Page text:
A thoughtful and balanced blog from my boss, Frances Crook, the Director of the Howard League for Penal Reform. She comments on the recent media coverage of the trial of Stephen Griffiths, accused of mudering three women in Bradford, in particular the choice of language. She hypotheses that it is not the fact that the victims were sex workers that caused them to be targets, but the fact that sex workers are more vulnerable to such attacks. I would recommend you read it.
The debate around sex work is perhaps the only area of feminist debate that I honestly do not know where I stand on. I do, however, know the following:
1. No little girl dreams of growing up to work in the sex industry.
2. Sex work is one of the oldest professions in the world, indeed some concubines at Chinese courts were held in esteem.
3. The relationship between the women who enter sex work and social deprivation has been well proven.
4. The relationship between sex work and drug and/or alcohol dependency is also well proven.
5. There are some women who choose to enter sex work and control the relationships and power. I can't for a second imagine that they constitute more than a tiny majority of those in the industry.
6. There are supply side factors which influence the number of women recruited to work. The number of women and girls who are recruited against their will far outnumbers those who have made a choice. Shifts towards criminalising those who pay for sex is something that have worked in other countries, particularly in Scandinavia.
7. The buying and selling of human beings is an abomination, and the fact we allow it to continue is a blight on our collective conscience. Concerns about the rise in human trafficking around the World Cup and Olympics have sparked campaigns - make sure you have a look.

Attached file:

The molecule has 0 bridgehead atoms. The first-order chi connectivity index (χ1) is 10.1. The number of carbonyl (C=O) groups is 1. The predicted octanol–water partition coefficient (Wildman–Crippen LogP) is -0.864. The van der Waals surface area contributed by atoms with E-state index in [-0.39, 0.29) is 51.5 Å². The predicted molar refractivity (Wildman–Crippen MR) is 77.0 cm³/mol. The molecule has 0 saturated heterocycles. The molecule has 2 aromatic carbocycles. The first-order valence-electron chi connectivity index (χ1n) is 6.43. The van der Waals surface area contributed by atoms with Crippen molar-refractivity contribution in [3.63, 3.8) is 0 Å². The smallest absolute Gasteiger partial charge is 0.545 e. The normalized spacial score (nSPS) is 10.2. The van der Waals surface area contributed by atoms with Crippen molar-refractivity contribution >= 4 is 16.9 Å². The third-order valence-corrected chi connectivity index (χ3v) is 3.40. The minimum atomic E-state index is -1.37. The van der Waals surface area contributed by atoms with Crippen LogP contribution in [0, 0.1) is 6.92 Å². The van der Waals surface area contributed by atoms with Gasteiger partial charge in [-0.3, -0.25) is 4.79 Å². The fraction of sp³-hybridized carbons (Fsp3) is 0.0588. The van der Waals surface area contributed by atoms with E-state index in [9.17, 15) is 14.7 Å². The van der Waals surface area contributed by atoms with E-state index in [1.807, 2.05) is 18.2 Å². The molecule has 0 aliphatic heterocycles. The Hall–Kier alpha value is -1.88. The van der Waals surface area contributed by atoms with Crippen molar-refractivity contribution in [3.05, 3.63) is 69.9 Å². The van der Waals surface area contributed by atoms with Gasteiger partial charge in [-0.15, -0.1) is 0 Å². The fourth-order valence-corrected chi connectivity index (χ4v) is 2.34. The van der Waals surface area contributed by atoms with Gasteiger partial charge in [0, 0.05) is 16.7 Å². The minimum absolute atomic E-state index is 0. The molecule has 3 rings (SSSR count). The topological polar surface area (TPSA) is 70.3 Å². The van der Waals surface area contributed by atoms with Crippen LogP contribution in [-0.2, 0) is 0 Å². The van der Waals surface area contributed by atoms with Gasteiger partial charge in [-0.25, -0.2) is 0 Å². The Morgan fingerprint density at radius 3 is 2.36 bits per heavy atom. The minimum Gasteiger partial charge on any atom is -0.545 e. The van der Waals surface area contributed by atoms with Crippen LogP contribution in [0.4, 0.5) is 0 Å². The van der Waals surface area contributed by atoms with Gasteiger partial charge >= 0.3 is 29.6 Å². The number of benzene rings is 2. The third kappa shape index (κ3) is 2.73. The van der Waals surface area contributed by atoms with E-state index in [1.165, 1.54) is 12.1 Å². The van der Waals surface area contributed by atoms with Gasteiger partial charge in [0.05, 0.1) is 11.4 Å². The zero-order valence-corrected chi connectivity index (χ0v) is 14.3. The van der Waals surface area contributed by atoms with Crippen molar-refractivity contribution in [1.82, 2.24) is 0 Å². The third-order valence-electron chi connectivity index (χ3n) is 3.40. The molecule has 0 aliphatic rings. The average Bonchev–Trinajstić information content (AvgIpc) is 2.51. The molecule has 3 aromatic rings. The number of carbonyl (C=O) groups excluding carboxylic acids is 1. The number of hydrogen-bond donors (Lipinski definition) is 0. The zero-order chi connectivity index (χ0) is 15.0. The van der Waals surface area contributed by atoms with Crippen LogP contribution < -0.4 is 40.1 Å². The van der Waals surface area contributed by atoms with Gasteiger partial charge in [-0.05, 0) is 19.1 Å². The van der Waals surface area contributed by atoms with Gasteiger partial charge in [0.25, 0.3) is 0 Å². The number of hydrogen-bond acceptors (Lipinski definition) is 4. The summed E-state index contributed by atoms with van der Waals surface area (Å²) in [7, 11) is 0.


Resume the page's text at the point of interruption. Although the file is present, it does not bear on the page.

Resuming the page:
8. If buying and selling human beings is deplorable, isn't there an argument that exchanging the most personal connection you can make with another human, for a sum of money is equally as deplorable?
9. The promotion of the PlayBoy brand to children encourages little girls to aspire to material and shallow perceptions of adulthood. Why aren't we encouraging our daughters to be astronauts or writers or politicians?
10. We have to find a way to help those women who want to leave the sex industry to do so, without judging or criminalising them. This has to include drug and alcohol treatment, education and training, both medical and pschological treatment, free childcare, a feeling of safety. These have to be our starting point. We have to regulate and make it safe for the women who do want to work in the industry. We have to insist on contraception and regular testing. We have to be better at preventing the sale of young girls from around the world and allowing them to be repeatedly raped, introduced to smack and held against their will.